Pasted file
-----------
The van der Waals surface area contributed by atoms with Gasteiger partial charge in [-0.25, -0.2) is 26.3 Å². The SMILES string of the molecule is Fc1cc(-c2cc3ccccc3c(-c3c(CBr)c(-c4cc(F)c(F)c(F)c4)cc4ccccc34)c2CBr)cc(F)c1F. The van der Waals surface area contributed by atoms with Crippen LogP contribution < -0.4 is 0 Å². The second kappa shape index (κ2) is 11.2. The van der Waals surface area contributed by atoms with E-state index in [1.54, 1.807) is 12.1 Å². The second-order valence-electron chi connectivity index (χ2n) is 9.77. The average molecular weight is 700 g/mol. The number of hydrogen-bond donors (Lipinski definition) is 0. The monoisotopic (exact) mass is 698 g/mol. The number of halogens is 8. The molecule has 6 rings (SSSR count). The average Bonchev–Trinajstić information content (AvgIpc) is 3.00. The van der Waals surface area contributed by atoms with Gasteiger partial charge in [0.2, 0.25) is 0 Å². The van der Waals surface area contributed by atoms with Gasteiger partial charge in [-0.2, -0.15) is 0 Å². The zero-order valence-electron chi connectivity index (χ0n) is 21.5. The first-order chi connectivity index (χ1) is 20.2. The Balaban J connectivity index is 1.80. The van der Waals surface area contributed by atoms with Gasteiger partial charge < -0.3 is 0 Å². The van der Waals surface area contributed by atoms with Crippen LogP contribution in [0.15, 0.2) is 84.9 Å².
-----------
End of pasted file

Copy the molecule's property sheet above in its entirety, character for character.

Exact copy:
The van der Waals surface area contributed by atoms with Gasteiger partial charge in [-0.25, -0.2) is 26.3 Å². The SMILES string of the molecule is Fc1cc(-c2cc3ccccc3c(-c3c(CBr)c(-c4cc(F)c(F)c(F)c4)cc4ccccc34)c2CBr)cc(F)c1F. The van der Waals surface area contributed by atoms with Crippen LogP contribution < -0.4 is 0 Å². The second kappa shape index (κ2) is 11.2. The van der Waals surface area contributed by atoms with E-state index in [1.54, 1.807) is 12.1 Å². The second-order valence-electron chi connectivity index (χ2n) is 9.77. The average molecular weight is 700 g/mol. The number of hydrogen-bond donors (Lipinski definition) is 0. The monoisotopic (exact) mass is 698 g/mol. The number of halogens is 8. The molecule has 6 rings (SSSR count). The average Bonchev–Trinajstić information content (AvgIpc) is 3.00. The van der Waals surface area contributed by atoms with Gasteiger partial charge in [0.2, 0.25) is 0 Å². The van der Waals surface area contributed by atoms with Gasteiger partial charge in [-0.2, -0.15) is 0 Å². The zero-order valence-electron chi connectivity index (χ0n) is 21.5. The first-order chi connectivity index (χ1) is 20.2. The Balaban J connectivity index is 1.80. The van der Waals surface area contributed by atoms with Gasteiger partial charge < -0.3 is 0 Å². The van der Waals surface area contributed by atoms with Crippen LogP contribution in [0.15, 0.2) is 84.9 Å².